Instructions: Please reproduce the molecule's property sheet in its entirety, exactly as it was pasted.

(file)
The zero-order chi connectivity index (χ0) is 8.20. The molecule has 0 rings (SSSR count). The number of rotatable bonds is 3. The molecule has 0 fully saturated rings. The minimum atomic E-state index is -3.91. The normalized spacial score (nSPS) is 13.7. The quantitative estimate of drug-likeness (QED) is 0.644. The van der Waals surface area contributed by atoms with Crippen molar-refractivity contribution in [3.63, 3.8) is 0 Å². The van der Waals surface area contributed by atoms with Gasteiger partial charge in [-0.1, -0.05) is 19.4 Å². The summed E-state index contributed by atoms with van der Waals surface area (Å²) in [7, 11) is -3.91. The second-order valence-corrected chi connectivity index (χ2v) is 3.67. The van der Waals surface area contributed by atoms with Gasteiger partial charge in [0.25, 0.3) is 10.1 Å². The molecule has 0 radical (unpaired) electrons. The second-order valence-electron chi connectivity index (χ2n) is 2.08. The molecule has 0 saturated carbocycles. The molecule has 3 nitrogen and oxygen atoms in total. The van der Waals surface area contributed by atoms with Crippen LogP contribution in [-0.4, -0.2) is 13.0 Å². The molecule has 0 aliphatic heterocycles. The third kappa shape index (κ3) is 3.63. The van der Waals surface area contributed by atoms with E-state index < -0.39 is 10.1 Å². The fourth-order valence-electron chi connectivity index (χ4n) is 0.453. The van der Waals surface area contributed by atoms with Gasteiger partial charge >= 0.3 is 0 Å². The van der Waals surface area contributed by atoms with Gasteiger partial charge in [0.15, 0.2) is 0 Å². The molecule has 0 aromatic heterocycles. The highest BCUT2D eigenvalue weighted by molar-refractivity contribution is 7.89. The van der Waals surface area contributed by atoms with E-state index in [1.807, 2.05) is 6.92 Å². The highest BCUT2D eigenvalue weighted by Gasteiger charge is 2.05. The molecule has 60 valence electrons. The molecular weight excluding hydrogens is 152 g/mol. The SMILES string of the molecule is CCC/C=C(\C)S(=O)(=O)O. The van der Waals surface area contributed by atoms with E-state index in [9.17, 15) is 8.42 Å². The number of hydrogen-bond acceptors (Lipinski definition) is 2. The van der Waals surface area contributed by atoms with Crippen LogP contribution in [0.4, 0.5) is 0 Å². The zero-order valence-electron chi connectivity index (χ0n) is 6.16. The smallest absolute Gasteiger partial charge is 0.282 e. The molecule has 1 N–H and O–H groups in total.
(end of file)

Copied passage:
The zero-order chi connectivity index (χ0) is 8.20. The molecule has 0 rings (SSSR count). The number of rotatable bonds is 3. The molecule has 0 fully saturated rings. The minimum atomic E-state index is -3.91. The normalized spacial score (nSPS) is 13.7. The quantitative estimate of drug-likeness (QED) is 0.644. The van der Waals surface area contributed by atoms with Crippen molar-refractivity contribution in [3.63, 3.8) is 0 Å². The van der Waals surface area contributed by atoms with Gasteiger partial charge in [-0.1, -0.05) is 19.4 Å². The summed E-state index contributed by atoms with van der Waals surface area (Å²) in [7, 11) is -3.91. The second-order valence-corrected chi connectivity index (χ2v) is 3.67. The van der Waals surface area contributed by atoms with Gasteiger partial charge in [0.25, 0.3) is 10.1 Å². The molecule has 0 radical (unpaired) electrons. The second-order valence-electron chi connectivity index (χ2n) is 2.08. The molecule has 0 saturated carbocycles. The molecule has 3 nitrogen and oxygen atoms in total. The van der Waals surface area contributed by atoms with Crippen LogP contribution in [-0.4, -0.2) is 13.0 Å². The molecule has 0 aliphatic heterocycles. The third kappa shape index (κ3) is 3.63. The van der Waals surface area contributed by atoms with E-state index < -0.39 is 10.1 Å². The fourth-order valence-electron chi connectivity index (χ4n) is 0.453. The van der Waals surface area contributed by atoms with Gasteiger partial charge >= 0.3 is 0 Å². The van der Waals surface area contributed by atoms with Gasteiger partial charge in [0.15, 0.2) is 0 Å². The molecule has 0 aromatic heterocycles. The highest BCUT2D eigenvalue weighted by molar-refractivity contribution is 7.89. The van der Waals surface area contributed by atoms with E-state index in [1.807, 2.05) is 6.92 Å². The highest BCUT2D eigenvalue weighted by Gasteiger charge is 2.05. The molecule has 60 valence electrons. The molecular weight excluding hydrogens is 152 g/mol. The SMILES string of the molecule is CCC/C=C(\C)S(=O)(=O)O. The van der Waals surface area contributed by atoms with E-state index in [9.17, 15) is 8.42 Å². The number of hydrogen-bond acceptors (Lipinski definition) is 2. The van der Waals surface area contributed by atoms with Crippen LogP contribution in [0.4, 0.5) is 0 Å². The zero-order valence-electron chi connectivity index (χ0n) is 6.16. The smallest absolute Gasteiger partial charge is 0.282 e. The molecule has 1 N–H and O–H groups in total.